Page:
OPINION - London’s entitled diners are getting ruder — that’s why staff deserve service charges

 (Press handout)
(Press handout)

“Do you,” asked my girlfriend, “have something against the sun? Was it rude to you at a party or something?”

I could see her point. As soon as the weather turned for the better, I insisted we ate in the bookish gloom of Andrew Edmunds’s basement. Soon after, while the rest of London weighed up how little to wear and made for the parks, I ignored the terraces and reserved a table in the midnight dining room of Sale e Pepe, for heavyweight portions of old-school Italian.

At least we didn’t get sunburn. Besides, Sale was a hoot; terrific food, light service, good crowd. We ditched pudding in favour of a nightcap at the bar. Soon we weren’t the only pair there; two guys wandered up. “Do you have Single Barrel?” said the first, referring to a garden-variety expression of Jack Daniels. “Of course, sir,” said the barman, nodding. Whereupon the two flared into a howling rage.

My first thought — I get it, Jack Daniels is trash — quickly turned from humour to horror. “What!” the first went, jabbing at the air. “The guy at the table said you didn’t! That you don’t sell it.”

This is hardly the first act of open aggression I’ve seen during a decade of writing about restaurants

The bartender, baffled, shook his head in apology. “He’s new, he doesn’t know the list. There’s a bottle.” He gestured.

“You motherf*****s,” said the first. “Why didn’t he want to sell it to us?”

The bartender held his hands up, explaining the accident. He offered a pour. But the men continued, insisting on a deliberate mistake, or perhaps a slight. It’s hard to see where they thought this might have occurred — Single Barrel is hardly a connoisseurs’ rarity to be denied; you can pick up a bottle in Morrisons. Amazon shift it for £35. The barman poured two stiff glasses. “That’s more than a double,” said the first, accusingly. “It’s on me! These are on me,” said the barman, strained with nerves. “We can pay our way!” snarled the second. Rarely have I seen generosity met with such hostility.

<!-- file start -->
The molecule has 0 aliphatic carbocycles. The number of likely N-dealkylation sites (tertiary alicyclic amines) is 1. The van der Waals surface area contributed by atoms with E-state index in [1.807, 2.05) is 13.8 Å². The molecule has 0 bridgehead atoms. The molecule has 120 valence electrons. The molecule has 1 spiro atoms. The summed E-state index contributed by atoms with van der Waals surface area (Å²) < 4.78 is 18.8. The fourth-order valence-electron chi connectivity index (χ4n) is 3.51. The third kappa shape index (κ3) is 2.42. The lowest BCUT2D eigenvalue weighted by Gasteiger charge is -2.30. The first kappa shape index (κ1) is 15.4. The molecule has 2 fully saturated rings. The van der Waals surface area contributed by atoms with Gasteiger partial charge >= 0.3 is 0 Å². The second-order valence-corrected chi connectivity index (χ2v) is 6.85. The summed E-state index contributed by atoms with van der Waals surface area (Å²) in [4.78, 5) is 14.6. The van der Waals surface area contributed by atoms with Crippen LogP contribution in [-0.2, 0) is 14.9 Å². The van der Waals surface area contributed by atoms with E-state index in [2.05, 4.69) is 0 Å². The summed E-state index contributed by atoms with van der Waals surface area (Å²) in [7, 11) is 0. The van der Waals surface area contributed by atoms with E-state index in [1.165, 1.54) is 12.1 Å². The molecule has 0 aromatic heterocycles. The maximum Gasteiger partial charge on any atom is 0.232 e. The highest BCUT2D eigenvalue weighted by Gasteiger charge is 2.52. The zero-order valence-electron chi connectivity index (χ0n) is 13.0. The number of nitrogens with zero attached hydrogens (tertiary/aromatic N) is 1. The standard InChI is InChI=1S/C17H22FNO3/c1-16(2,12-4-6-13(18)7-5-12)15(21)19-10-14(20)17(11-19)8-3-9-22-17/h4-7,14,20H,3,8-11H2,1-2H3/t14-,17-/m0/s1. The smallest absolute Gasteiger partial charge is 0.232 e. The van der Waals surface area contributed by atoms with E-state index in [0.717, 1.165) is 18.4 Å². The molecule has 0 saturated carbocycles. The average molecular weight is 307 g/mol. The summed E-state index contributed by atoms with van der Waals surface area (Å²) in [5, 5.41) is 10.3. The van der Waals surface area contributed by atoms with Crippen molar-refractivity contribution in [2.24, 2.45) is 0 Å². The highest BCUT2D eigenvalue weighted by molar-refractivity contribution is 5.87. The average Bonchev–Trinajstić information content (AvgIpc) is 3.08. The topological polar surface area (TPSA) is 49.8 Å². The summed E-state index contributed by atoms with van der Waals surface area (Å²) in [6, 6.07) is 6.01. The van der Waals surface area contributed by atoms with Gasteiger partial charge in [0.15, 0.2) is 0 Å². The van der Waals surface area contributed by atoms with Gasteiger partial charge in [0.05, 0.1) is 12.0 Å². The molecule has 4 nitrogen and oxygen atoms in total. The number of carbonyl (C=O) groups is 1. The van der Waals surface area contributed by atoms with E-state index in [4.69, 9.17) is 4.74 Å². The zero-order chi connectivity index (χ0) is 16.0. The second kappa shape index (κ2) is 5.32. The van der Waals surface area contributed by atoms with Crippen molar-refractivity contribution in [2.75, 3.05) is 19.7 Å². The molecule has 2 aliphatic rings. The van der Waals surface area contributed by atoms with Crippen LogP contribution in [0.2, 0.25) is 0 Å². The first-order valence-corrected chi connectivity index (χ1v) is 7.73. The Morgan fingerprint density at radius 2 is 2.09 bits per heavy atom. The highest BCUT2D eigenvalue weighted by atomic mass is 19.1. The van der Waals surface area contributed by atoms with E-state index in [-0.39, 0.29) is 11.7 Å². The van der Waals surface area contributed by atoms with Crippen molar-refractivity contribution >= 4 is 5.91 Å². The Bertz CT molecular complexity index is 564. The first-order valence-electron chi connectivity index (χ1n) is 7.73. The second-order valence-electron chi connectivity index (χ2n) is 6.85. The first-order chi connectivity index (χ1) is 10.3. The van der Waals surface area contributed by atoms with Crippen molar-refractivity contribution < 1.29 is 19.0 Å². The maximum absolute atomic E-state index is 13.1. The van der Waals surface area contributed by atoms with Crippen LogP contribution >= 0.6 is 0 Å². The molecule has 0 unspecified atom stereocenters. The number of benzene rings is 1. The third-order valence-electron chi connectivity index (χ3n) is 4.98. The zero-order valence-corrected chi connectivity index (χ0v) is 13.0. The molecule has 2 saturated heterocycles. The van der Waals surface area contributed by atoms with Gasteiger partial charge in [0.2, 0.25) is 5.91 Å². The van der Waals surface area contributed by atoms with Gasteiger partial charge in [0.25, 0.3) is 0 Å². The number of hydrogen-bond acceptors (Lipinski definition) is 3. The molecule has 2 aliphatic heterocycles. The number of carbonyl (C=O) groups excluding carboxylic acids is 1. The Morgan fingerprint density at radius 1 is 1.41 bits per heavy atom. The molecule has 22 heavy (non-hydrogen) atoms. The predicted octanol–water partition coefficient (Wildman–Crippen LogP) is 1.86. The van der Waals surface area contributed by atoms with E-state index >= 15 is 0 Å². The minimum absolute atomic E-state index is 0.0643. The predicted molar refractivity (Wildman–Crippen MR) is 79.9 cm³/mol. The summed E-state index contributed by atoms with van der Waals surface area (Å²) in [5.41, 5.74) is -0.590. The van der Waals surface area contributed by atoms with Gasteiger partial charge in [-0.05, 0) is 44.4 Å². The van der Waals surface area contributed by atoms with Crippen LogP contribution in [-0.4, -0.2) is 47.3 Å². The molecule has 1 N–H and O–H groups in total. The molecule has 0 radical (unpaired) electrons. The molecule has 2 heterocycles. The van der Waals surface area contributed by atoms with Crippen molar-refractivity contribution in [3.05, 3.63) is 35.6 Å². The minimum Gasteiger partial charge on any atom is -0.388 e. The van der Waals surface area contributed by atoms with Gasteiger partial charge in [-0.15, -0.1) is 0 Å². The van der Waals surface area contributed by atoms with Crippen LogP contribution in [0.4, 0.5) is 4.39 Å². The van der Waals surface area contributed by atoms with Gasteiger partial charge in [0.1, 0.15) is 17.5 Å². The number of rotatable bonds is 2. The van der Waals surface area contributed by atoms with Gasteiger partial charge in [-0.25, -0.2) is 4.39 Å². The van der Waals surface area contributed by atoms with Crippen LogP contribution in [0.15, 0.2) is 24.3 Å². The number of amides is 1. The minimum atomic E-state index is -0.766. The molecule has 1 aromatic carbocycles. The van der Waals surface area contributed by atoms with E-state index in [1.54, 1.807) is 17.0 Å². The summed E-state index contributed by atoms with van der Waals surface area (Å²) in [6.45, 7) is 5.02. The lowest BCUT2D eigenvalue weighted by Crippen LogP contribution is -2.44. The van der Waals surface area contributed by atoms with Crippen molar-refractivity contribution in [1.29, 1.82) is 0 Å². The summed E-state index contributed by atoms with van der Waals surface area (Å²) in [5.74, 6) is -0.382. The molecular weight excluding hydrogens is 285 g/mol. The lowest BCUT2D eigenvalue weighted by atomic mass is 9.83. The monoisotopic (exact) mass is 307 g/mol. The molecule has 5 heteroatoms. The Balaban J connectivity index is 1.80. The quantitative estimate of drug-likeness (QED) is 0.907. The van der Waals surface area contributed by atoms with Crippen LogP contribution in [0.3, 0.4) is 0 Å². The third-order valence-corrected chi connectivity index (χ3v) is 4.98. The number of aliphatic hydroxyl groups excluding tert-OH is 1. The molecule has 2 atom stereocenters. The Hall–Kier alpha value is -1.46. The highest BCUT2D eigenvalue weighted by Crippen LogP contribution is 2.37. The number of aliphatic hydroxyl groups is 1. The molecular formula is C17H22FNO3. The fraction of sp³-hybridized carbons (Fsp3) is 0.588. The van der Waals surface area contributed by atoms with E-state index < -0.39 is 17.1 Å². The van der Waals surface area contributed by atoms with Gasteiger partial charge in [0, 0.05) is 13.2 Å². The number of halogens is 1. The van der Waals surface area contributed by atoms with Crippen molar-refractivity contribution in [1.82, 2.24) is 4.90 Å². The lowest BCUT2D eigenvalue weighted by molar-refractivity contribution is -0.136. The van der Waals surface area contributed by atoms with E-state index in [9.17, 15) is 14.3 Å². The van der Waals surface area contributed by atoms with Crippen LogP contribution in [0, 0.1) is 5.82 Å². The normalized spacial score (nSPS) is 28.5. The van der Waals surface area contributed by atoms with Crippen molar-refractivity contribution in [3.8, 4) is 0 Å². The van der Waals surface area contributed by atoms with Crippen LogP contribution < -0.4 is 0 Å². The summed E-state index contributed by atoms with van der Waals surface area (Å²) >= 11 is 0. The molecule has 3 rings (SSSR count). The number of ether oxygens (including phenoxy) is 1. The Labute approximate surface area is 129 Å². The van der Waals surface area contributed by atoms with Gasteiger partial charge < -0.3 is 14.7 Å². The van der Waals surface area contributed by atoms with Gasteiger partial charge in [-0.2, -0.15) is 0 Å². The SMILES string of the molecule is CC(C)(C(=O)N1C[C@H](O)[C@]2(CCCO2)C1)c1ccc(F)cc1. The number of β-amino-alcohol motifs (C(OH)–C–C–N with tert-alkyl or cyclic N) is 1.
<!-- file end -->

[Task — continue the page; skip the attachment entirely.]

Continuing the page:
When we left, the two men were still at it. They weren’t just ill-mannered, they were offensive, boorish and bellicose. They might have been twice the barman’s height and leaning brutishly over him. Without putting a foot wrong, he was still getting his head torn off. Some people need better manners; these two needed house-training.

The incident is hardly the first act of open aggression I’ve seen during a decade of writing about restaurants. Customers get pissy about all sorts — about securing a booking or cancelling one, about the food arriving too quickly or slowly, about it being too noisy or quiet. About price. Last week, a well-known landlord told me he’d had his social media accounts trolled by someone who couldn’t get a table at a few hours’ notice, despite his place famously being booked out about a month or two in advance.

Lately, there’s been a flurry of discussion over service charge, both its amount and necessity. One line of questioning wonders why a waiter earns a tip for doing his job when, say, an IT consultant doesn’t. Apart from this being disingenuous — plenty of jobs come with a bonus scheme — this incident reminded me of why we do tip those working in restaurants. It’s not just about them making us feel good (though they do, and there’s a reason conveyor-belt restaurants haven’t caught on). It’s also that they do so when the rest of us aren’t always at our best, and when our expectations are at their highest. And because sometimes, someone calls them a motherf*****, and they’re obliged to pour out a drink on the house.

Taylor Swift (AFP via Getty Images)
Taylor Swift (AFP via Getty Images)

Good old Taylor Swift. After the singer doubled sales of Aran sweaters over the winter, now this summer’s UK leg of her Eras tour is reportedly set to boost the economy by £1 billion. A billion! Economists often put this country’s monetary sluggishness down to “productivity” — a misnomer that refers to financial return in relation to input, not how hard we’re all working. With the typical Swiftie set to spend £850 attending a show (about 12.5 times the average spend of £67 on a night out), to shake off this country’s dire financial straits, the answer is obvious: forget aerospace, what we need really need to do is invest in cultish fandoms. Hopefully the Bank of England is in discussion with Kendrick and Drake about a joint tour.

David Ellis is the Evening Standard’s Going Out editor